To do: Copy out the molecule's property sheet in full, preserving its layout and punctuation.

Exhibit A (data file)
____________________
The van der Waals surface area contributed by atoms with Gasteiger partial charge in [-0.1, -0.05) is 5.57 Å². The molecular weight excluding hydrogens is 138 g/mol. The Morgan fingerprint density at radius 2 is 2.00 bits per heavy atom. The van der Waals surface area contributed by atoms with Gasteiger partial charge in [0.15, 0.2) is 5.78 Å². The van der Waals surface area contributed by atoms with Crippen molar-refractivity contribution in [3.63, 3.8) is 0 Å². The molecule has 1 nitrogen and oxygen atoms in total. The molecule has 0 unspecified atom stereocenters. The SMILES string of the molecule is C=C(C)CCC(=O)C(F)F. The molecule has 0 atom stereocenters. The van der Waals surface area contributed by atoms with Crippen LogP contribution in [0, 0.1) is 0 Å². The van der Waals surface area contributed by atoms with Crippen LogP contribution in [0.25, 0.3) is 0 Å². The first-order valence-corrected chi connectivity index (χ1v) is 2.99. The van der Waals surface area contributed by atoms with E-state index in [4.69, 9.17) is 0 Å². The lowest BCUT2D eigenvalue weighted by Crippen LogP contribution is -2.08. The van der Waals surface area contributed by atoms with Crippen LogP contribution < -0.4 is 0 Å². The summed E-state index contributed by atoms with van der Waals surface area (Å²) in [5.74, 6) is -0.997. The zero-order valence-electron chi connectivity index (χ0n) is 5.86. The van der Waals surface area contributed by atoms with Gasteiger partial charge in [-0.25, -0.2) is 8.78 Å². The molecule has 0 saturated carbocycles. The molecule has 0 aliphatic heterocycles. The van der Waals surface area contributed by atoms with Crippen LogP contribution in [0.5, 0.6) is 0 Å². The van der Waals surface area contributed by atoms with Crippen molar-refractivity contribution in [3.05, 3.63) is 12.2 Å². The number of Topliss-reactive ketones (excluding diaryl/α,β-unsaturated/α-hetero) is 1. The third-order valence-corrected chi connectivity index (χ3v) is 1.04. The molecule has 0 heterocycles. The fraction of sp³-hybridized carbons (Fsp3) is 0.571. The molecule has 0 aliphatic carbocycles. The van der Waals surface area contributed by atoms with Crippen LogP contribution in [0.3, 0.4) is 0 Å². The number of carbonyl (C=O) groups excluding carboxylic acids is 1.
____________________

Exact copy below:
The van der Waals surface area contributed by atoms with Gasteiger partial charge in [-0.1, -0.05) is 5.57 Å². The molecular weight excluding hydrogens is 138 g/mol. The Morgan fingerprint density at radius 2 is 2.00 bits per heavy atom. The van der Waals surface area contributed by atoms with Gasteiger partial charge in [0.15, 0.2) is 5.78 Å². The van der Waals surface area contributed by atoms with Crippen molar-refractivity contribution in [3.63, 3.8) is 0 Å². The molecule has 1 nitrogen and oxygen atoms in total. The molecule has 0 unspecified atom stereocenters. The SMILES string of the molecule is C=C(C)CCC(=O)C(F)F. The molecule has 0 atom stereocenters. The van der Waals surface area contributed by atoms with Crippen LogP contribution in [0, 0.1) is 0 Å². The van der Waals surface area contributed by atoms with Crippen LogP contribution in [0.25, 0.3) is 0 Å². The first-order valence-corrected chi connectivity index (χ1v) is 2.99. The van der Waals surface area contributed by atoms with E-state index in [4.69, 9.17) is 0 Å². The lowest BCUT2D eigenvalue weighted by Crippen LogP contribution is -2.08. The van der Waals surface area contributed by atoms with Crippen LogP contribution < -0.4 is 0 Å². The summed E-state index contributed by atoms with van der Waals surface area (Å²) in [5.74, 6) is -0.997. The zero-order valence-electron chi connectivity index (χ0n) is 5.86. The van der Waals surface area contributed by atoms with Gasteiger partial charge in [-0.25, -0.2) is 8.78 Å². The molecule has 0 saturated carbocycles. The molecule has 0 aliphatic heterocycles. The van der Waals surface area contributed by atoms with Crippen LogP contribution in [0.5, 0.6) is 0 Å². The van der Waals surface area contributed by atoms with Crippen molar-refractivity contribution in [3.05, 3.63) is 12.2 Å². The number of Topliss-reactive ketones (excluding diaryl/α,β-unsaturated/α-hetero) is 1. The third-order valence-corrected chi connectivity index (χ3v) is 1.04. The molecule has 0 heterocycles. The fraction of sp³-hybridized carbons (Fsp3) is 0.571. The molecule has 0 aliphatic carbocycles. The van der Waals surface area contributed by atoms with Crippen LogP contribution in [0.3, 0.4) is 0 Å². The number of carbonyl (C=O) groups excluding carboxylic acids is 1.